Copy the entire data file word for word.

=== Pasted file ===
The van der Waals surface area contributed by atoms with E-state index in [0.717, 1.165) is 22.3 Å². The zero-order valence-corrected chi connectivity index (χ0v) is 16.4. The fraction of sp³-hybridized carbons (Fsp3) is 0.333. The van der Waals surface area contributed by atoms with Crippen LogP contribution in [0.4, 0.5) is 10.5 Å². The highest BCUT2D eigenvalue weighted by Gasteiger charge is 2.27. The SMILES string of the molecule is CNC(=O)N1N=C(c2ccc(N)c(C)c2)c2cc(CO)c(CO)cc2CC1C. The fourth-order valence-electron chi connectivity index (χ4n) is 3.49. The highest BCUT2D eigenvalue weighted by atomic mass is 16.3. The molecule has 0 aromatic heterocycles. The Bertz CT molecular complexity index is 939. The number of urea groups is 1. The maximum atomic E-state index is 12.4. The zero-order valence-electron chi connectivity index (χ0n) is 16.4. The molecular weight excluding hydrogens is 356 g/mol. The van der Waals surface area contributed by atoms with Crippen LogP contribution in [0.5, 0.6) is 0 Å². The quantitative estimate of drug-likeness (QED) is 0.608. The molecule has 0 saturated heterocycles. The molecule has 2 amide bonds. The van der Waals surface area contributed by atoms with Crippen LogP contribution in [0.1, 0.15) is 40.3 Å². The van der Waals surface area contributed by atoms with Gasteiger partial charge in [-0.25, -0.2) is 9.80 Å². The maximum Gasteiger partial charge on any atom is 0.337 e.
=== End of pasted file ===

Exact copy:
The van der Waals surface area contributed by atoms with E-state index in [0.717, 1.165) is 22.3 Å². The zero-order valence-corrected chi connectivity index (χ0v) is 16.4. The fraction of sp³-hybridized carbons (Fsp3) is 0.333. The van der Waals surface area contributed by atoms with Crippen LogP contribution in [0.4, 0.5) is 10.5 Å². The highest BCUT2D eigenvalue weighted by Gasteiger charge is 2.27. The SMILES string of the molecule is CNC(=O)N1N=C(c2ccc(N)c(C)c2)c2cc(CO)c(CO)cc2CC1C. The fourth-order valence-electron chi connectivity index (χ4n) is 3.49. The highest BCUT2D eigenvalue weighted by atomic mass is 16.3. The molecule has 0 aromatic heterocycles. The Bertz CT molecular complexity index is 939. The number of urea groups is 1. The maximum atomic E-state index is 12.4. The zero-order valence-electron chi connectivity index (χ0n) is 16.4. The molecular weight excluding hydrogens is 356 g/mol. The van der Waals surface area contributed by atoms with Crippen LogP contribution in [0.5, 0.6) is 0 Å². The quantitative estimate of drug-likeness (QED) is 0.608. The molecule has 0 saturated heterocycles. The molecule has 2 amide bonds. The van der Waals surface area contributed by atoms with Crippen LogP contribution in [0.1, 0.15) is 40.3 Å². The van der Waals surface area contributed by atoms with Gasteiger partial charge in [-0.25, -0.2) is 9.80 Å². The maximum Gasteiger partial charge on any atom is 0.337 e.